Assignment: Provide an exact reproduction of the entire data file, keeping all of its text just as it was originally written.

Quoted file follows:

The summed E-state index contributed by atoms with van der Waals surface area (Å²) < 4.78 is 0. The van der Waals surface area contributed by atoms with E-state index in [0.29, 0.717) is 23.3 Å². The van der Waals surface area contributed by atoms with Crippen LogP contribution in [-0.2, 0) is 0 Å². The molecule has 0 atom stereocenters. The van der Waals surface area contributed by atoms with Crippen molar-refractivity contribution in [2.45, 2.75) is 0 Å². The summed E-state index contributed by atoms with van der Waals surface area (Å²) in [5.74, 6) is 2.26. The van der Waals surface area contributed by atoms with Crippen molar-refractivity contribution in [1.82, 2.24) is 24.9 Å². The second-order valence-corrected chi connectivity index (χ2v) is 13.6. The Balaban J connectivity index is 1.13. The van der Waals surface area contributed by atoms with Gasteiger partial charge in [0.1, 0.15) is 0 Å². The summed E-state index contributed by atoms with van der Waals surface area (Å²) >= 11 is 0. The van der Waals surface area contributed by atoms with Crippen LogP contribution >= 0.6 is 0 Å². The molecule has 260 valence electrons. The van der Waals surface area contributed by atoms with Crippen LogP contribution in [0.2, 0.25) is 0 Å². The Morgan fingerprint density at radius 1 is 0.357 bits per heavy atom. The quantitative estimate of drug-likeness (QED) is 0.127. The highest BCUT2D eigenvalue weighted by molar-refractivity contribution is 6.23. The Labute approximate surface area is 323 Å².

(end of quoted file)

The summed E-state index contributed by atoms with van der Waals surface area (Å²) < 4.78 is 0. The van der Waals surface area contributed by atoms with E-state index in [0.29, 0.717) is 23.3 Å². The van der Waals surface area contributed by atoms with Crippen LogP contribution in [-0.2, 0) is 0 Å². The molecule has 0 atom stereocenters. The van der Waals surface area contributed by atoms with Crippen molar-refractivity contribution in [2.45, 2.75) is 0 Å². The summed E-state index contributed by atoms with van der Waals surface area (Å²) in [5.74, 6) is 2.26. The van der Waals surface area contributed by atoms with Crippen molar-refractivity contribution in [1.82, 2.24) is 24.9 Å². The second-order valence-corrected chi connectivity index (χ2v) is 13.6. The Balaban J connectivity index is 1.13. The van der Waals surface area contributed by atoms with Gasteiger partial charge in [0.1, 0.15) is 0 Å². The summed E-state index contributed by atoms with van der Waals surface area (Å²) >= 11 is 0. The van der Waals surface area contributed by atoms with Crippen LogP contribution >= 0.6 is 0 Å². The molecule has 260 valence electrons. The van der Waals surface area contributed by atoms with Crippen LogP contribution in [0.2, 0.25) is 0 Å². The Morgan fingerprint density at radius 1 is 0.357 bits per heavy atom. The quantitative estimate of drug-likeness (QED) is 0.127. The highest BCUT2D eigenvalue weighted by molar-refractivity contribution is 6.23. The Labute approximate surface area is 323 Å².